Here some factors to consider when deciding on plain text versus HTML emails…
There’s no denying that a fancy HTML email looks a lot more professional than an old-fashioned text email.
HTML email newsletters allow you to include your blog logo, photographs such as a picture of you and so on.
In other words HTML emails can be far better “branded” than a text-only email.
To this end there’s little doubt that an HTML newsletter greatly outdoes a text-only email.
Have you ever wondered how emails from your friends land in your main email inbox, whilst emails from companies often end up in your spam or junk folder?
At least a part of this is down to the differences in email format.
In brief, an HTML email is far more likely to end up getting caught in the spam filters than a text-only email. The end result of this can be fewer people even seeing your emails, let alone opening them and clicking over to your website.
Over the years I’ve have been on hundreds of email lists from fellow bloggers and I have found that those sites sending HTML emails are far more likely to get missed by me, as Gmail and Outlook carefully filter these out and dump them in a folder I don’t look at.
In general, therefore, a plain text email newsletter is likely to have considerably higher open rates than the flashier HTML equivalent.
Have you ever opened an HTML email only for it’s formatting to look all “weird”?
There’s a simple reason for this: HTML emails need to download each of the elements in turn, such as all the images that you insert into your email.
If someone has a slow Internet connection these images might not download in time.
For Outlook users, these images in emails are often blocked by default too, further rendering your beautiful HTML email oddly.
While such issues may only affect a fraction of your readers, it’s worth remembering that your HTML email newsletter will look odd to at least a fraction of your readers.
Only you can decide if that is worth the trade-off for the more professional-looking email other subscribers will receive.
Most email software provider, like Aweber, offer powerful tracking capabilities.
For example, you can see how many people opened your email and what proportion clicked a link. With some systems you can even tell which link they clicked on if there is more than one in your email.
Only HTML emails permit such tracking, however. With plain text emails you’re largely flying blind.
Such tracking has a huge number of benefits.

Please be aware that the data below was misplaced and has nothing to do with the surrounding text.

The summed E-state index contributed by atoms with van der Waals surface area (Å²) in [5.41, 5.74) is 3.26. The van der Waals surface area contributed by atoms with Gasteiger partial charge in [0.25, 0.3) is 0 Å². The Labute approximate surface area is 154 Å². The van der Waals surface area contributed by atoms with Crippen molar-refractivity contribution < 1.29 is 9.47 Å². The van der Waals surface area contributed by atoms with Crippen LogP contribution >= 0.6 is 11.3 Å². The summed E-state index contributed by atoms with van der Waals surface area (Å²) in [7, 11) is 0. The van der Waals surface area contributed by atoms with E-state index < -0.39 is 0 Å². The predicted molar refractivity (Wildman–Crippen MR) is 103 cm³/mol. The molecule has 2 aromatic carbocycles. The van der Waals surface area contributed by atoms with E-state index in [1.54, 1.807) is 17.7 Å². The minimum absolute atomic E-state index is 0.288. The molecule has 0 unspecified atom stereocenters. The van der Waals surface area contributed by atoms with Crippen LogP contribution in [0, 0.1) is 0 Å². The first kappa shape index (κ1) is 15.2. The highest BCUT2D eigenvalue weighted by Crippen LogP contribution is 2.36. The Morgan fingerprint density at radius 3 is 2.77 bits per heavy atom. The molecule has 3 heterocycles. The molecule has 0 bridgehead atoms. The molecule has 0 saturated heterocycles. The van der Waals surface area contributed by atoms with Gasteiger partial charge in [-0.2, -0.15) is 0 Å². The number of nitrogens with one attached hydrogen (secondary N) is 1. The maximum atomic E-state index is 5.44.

For one, it allows you to measure the impact of your email marketing campaign, ensuring that you’re getting the best results possible.
Secondly it’s a great way to identify the topics that are of greatest interest to your subscribers.
When you find that there are certain topics that always get more clicks than others you know that creating more content, and sending more emails, that cover this topic is likely to be well-received.
We’re not starting an email newsletter as a public information service; we’re hoping to also benefit from all the work of writing emails to our list.
We want clicks from our emails – clicks back to our website, or to products that we’re an affiliate for.
HTML emails have a distinct benefit here, as they make it easy to create visually-appealing links just as one would find on a website. This can significantly increase the proportion of readers who actually click on the links that you’ve worked so hard to include there.
Links in text-only email just don’t compare very well – and often look far less appealing – which can result in fewer clicks.
Ease of Creation
Writing a text email couldn’t be simpler. We write such emails every day to our friends and family.
An HTML email, however, requires a little more effort.
We need to create what is in essence a small web page with our email content in it and send it out.
If you’re pressed for time, therefore, you may want to prioritize a text-only newsletter.
Fortunately if you like the idea of creating a funky HTML email it needn’t be as difficult as you might initially think. In reality, most decent modern email list services actually provide a range of templates that you can modify.
Rather like using Snappa to create your Pinterest images, therefore, you can quickly create eye-catching and professional-looking HTML emails by easily modifying an existing template.
In a few minutes we’ll look at exactly how to do just that…
How to Set Up an Autoresponder Series in Aweber
Setting up an autoresponder in most email clients is surprisingly easy.